Hannah Bradbury (soprano)
Kathryn Rudge (mezzo-soprano)
Duncan Rock (baritone)
Piotr Lempa (bass)
Eric von Ibler
Reviewed by: Richard Nicholson
Reviewed: 8 February, 2009
Venue: 49 Queen’s Gate Terrace, St John’s Wood, London
The “Mozart Singing Competition” is a relative newcomer, beginning as an event for pianists under 18 but soon coming to focus on singers, whom sponsors apparently prefer. Previous finalists have included Orla Boylan, Lucy Crowe, Rebecca Evans, Franzita Whelan, Jane Irwin, Katerina Karneus, Alfie Boe, Andrew Sritheran, James Rutherford and Mark Stone. The international entry this year amounted to 115 singers.
The jury members are often remote in major competitions and we have to guess at their criteria for marking the contestants, but this is much more of an intimate family affair, hosted by the Vernon Ellis Foundation. Each member of this panel contributed some public thoughts on the exercise before the announcement of the result. Sheila Armstrong was particularly pointed in dealing with the targets that young singers should aim at: going beyond each piece as a vocal exercise and showing understanding of the text, appreciating the character, showing creative imagination, feeling for style and the ability to colour the tone. She stressed the importance of clear enunciation and thoughtful programme planning. She described the act of musical communication as the performer’s gift to the audience. Eric von Ibler drew attention to the need for a balance between the language of singing and that of movement and gesture, while Richard Jackson rejoiced at the differences of opinion engendered by such competitive events. Realistically, he pointed out that assessing musical performers was bound to involve weighing positive against negative features. I doubt whether there was much heated argument among the jurors, who were absent for little more than twenty minutes, about the outcome.
Fourth prize went to Piotr Lempa, a Polish bass and the oldest male competitor to reach the semi-final stages. His voice has the craggy sound often possessed by low-register East European singers; I was reminded of Sergei Leiferkus. He offered works in four languages. His understanding of the text of Tchaikovsky’s “A tear trembles” was unmistakable and supported by convincing gestures, while the covering of his tone at the top of the voice suggested a prudent approach to such emotional music. His English, though accented, was clear enough to communicate Robert Louis Stevenson’s “The roadside fire” in Vaughan Williams’s setting. The second of two Handel arias, ‘Leave me, loathsome light’ from “Semele” found him trying a little too hard to produce rounded tone, leading to some distortion, especially on the repeated word “murmur”, while there was some aspirating in the runs of ‘Si tra i ceppi’ from “Berenice” (though no lack of zest). The only true bass piece he essayed was Osmin’s first aria. The lack of colour or bulk on the refrain “Tra la lera…” deprived the piece of much of its latent humour.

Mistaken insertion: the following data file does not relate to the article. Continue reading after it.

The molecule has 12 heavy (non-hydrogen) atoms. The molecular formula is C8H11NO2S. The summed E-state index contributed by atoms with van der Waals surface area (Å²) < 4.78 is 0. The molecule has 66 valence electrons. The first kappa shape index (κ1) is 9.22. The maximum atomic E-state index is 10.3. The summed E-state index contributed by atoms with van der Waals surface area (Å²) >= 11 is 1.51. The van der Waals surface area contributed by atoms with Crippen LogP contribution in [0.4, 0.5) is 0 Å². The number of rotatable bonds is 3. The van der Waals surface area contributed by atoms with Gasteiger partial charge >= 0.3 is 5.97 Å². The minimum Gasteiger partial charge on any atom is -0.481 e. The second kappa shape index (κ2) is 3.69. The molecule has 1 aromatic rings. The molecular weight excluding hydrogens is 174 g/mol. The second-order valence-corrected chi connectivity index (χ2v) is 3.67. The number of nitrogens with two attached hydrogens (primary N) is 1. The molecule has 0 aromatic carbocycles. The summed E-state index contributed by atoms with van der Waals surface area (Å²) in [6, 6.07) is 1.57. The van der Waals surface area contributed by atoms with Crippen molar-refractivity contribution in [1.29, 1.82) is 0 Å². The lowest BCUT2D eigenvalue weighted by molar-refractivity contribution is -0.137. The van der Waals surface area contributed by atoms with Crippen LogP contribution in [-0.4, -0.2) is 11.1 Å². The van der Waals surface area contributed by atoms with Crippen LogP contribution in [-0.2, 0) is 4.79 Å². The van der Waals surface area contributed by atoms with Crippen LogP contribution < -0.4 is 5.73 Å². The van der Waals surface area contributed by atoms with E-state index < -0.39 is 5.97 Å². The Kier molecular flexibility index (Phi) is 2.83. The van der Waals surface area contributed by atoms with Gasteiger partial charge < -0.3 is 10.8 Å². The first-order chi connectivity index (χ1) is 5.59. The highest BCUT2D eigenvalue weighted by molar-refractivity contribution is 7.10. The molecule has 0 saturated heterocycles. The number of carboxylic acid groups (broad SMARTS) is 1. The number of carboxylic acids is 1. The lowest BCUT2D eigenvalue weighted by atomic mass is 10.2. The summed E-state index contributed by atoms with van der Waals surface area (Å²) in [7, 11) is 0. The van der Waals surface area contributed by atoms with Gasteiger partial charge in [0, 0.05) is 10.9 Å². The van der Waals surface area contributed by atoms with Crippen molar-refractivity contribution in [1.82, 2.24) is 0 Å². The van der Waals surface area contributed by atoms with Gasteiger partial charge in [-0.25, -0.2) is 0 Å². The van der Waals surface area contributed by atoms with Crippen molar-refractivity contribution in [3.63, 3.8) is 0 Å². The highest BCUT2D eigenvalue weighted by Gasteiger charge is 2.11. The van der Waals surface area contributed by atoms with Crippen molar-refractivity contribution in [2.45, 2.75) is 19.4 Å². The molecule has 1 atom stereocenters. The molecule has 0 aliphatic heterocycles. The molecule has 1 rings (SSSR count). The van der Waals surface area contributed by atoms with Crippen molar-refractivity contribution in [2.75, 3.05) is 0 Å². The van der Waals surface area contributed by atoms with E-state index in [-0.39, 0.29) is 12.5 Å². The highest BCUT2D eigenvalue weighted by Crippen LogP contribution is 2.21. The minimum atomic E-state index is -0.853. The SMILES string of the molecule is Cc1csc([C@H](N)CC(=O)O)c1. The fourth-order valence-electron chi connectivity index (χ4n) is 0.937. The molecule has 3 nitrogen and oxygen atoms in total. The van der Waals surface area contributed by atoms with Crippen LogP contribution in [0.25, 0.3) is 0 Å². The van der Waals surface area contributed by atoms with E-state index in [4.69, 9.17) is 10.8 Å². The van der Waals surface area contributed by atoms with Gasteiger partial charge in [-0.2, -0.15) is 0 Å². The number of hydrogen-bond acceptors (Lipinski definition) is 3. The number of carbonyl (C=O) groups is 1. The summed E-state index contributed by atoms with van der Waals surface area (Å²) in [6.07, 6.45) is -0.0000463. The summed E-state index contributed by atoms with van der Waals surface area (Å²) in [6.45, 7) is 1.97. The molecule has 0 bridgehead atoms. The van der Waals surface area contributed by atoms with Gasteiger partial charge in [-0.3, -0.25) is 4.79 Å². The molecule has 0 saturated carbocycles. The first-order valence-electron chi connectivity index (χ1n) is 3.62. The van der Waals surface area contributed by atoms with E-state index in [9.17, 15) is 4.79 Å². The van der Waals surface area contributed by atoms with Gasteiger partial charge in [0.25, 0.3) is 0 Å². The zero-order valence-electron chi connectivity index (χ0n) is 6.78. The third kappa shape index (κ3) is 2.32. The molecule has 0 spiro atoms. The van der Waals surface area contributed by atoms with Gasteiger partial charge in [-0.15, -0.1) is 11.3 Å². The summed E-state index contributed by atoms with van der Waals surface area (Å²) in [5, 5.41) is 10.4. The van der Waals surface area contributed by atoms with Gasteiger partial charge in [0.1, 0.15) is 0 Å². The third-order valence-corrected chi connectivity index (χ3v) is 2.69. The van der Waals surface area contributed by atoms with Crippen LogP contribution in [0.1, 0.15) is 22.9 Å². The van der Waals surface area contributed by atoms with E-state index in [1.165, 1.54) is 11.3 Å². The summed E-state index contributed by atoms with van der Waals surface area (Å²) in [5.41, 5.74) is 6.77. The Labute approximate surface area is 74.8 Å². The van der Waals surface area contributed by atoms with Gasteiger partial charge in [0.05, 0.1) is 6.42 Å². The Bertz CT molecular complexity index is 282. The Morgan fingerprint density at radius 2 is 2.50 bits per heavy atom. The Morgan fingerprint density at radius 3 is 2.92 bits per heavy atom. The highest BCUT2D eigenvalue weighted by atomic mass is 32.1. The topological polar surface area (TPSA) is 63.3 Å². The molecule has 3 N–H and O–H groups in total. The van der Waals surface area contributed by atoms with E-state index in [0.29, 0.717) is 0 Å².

Kathryn Rudge was implicitly praised by Sheila Armstrong for choosing, uniquely among the finalists, a humorous song, Dankworth’s parody of the Werther story “Bread and Butter”. I could not describe her approach to it as particularly convivial, however. Stern and detached would be nearer the mark. She has a voice that will surely ensure her a lucrative career: when she came to two Richard Strauss songs I could hear a nascent Elektra. Dorabella’s “Smanie implacabili” was a dramatic success. From the opening ire-spitting recitative there was no doubt that the character was taking herself too seriously. Unfortunately, through much of her programme, the voice, which is by nature hard and unyielding in texture, restricted her range of expression. Her deportment was too consistently one of staring straight ahead with implacable resolution. Vanessa’s aria from Act One of Samuel Barber’s opera was less a question of anxiety over the severity of winter than of a woman berating those around her. Perhaps she was trying to explain why Vanessa’s mother had not spoken to her for several years! Third place was awarded to this gifted young (only 22) dramatic soprano.